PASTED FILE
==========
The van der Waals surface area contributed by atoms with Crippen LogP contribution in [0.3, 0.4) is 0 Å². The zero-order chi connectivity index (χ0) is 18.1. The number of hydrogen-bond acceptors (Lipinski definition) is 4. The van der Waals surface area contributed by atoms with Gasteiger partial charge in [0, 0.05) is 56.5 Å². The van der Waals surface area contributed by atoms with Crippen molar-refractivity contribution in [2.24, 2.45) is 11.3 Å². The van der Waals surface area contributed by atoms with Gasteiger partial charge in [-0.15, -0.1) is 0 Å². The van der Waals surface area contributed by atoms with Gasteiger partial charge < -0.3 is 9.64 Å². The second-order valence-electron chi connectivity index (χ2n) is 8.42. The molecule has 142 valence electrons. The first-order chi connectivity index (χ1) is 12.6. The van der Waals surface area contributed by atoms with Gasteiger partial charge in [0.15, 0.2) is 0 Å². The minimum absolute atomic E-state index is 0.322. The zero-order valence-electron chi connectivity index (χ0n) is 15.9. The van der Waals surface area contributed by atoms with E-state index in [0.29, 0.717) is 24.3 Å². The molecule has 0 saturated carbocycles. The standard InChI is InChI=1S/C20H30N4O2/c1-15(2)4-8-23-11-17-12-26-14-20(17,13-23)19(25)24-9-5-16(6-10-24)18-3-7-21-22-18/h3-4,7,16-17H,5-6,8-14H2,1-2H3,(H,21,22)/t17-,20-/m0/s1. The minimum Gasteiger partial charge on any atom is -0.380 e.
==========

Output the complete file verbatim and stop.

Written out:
The van der Waals surface area contributed by atoms with Crippen LogP contribution in [0.3, 0.4) is 0 Å². The zero-order chi connectivity index (χ0) is 18.1. The number of hydrogen-bond acceptors (Lipinski definition) is 4. The van der Waals surface area contributed by atoms with Gasteiger partial charge in [0, 0.05) is 56.5 Å². The van der Waals surface area contributed by atoms with Crippen molar-refractivity contribution in [2.24, 2.45) is 11.3 Å². The van der Waals surface area contributed by atoms with Gasteiger partial charge in [-0.15, -0.1) is 0 Å². The van der Waals surface area contributed by atoms with Gasteiger partial charge < -0.3 is 9.64 Å². The second-order valence-electron chi connectivity index (χ2n) is 8.42. The molecule has 142 valence electrons. The first-order chi connectivity index (χ1) is 12.6. The van der Waals surface area contributed by atoms with Gasteiger partial charge in [0.15, 0.2) is 0 Å². The minimum absolute atomic E-state index is 0.322. The zero-order valence-electron chi connectivity index (χ0n) is 15.9. The van der Waals surface area contributed by atoms with E-state index in [0.29, 0.717) is 24.3 Å². The molecule has 0 saturated carbocycles. The standard InChI is InChI=1S/C20H30N4O2/c1-15(2)4-8-23-11-17-12-26-14-20(17,13-23)19(25)24-9-5-16(6-10-24)18-3-7-21-22-18/h3-4,7,16-17H,5-6,8-14H2,1-2H3,(H,21,22)/t17-,20-/m0/s1. The minimum Gasteiger partial charge on any atom is -0.380 e.